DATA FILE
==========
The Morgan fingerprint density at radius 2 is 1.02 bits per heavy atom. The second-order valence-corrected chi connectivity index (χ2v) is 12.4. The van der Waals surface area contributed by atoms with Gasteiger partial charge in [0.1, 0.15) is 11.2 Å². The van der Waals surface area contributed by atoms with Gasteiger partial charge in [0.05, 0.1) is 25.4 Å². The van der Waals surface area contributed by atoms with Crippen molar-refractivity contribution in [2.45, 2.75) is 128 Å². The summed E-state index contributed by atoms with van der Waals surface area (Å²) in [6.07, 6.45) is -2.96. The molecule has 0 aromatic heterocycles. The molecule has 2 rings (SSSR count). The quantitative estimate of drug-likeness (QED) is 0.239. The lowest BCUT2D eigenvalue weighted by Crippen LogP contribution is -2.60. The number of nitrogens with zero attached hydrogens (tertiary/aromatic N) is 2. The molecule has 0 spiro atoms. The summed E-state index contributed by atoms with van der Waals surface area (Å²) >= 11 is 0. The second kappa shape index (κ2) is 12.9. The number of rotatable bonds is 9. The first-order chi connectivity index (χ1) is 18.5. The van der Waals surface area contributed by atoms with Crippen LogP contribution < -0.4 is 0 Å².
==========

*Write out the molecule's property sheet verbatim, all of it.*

The Morgan fingerprint density at radius 2 is 1.02 bits per heavy atom. The second-order valence-corrected chi connectivity index (χ2v) is 12.4. The van der Waals surface area contributed by atoms with Gasteiger partial charge in [0.1, 0.15) is 11.2 Å². The van der Waals surface area contributed by atoms with Gasteiger partial charge in [0.05, 0.1) is 25.4 Å². The van der Waals surface area contributed by atoms with Crippen molar-refractivity contribution in [2.45, 2.75) is 128 Å². The summed E-state index contributed by atoms with van der Waals surface area (Å²) in [6.07, 6.45) is -2.96. The molecule has 0 aromatic heterocycles. The molecule has 2 rings (SSSR count). The quantitative estimate of drug-likeness (QED) is 0.239. The lowest BCUT2D eigenvalue weighted by Crippen LogP contribution is -2.60. The number of nitrogens with zero attached hydrogens (tertiary/aromatic N) is 2. The molecule has 0 spiro atoms. The summed E-state index contributed by atoms with van der Waals surface area (Å²) >= 11 is 0. The second kappa shape index (κ2) is 12.9. The number of rotatable bonds is 9. The first-order chi connectivity index (χ1) is 18.5. The van der Waals surface area contributed by atoms with Crippen LogP contribution < -0.4 is 0 Å².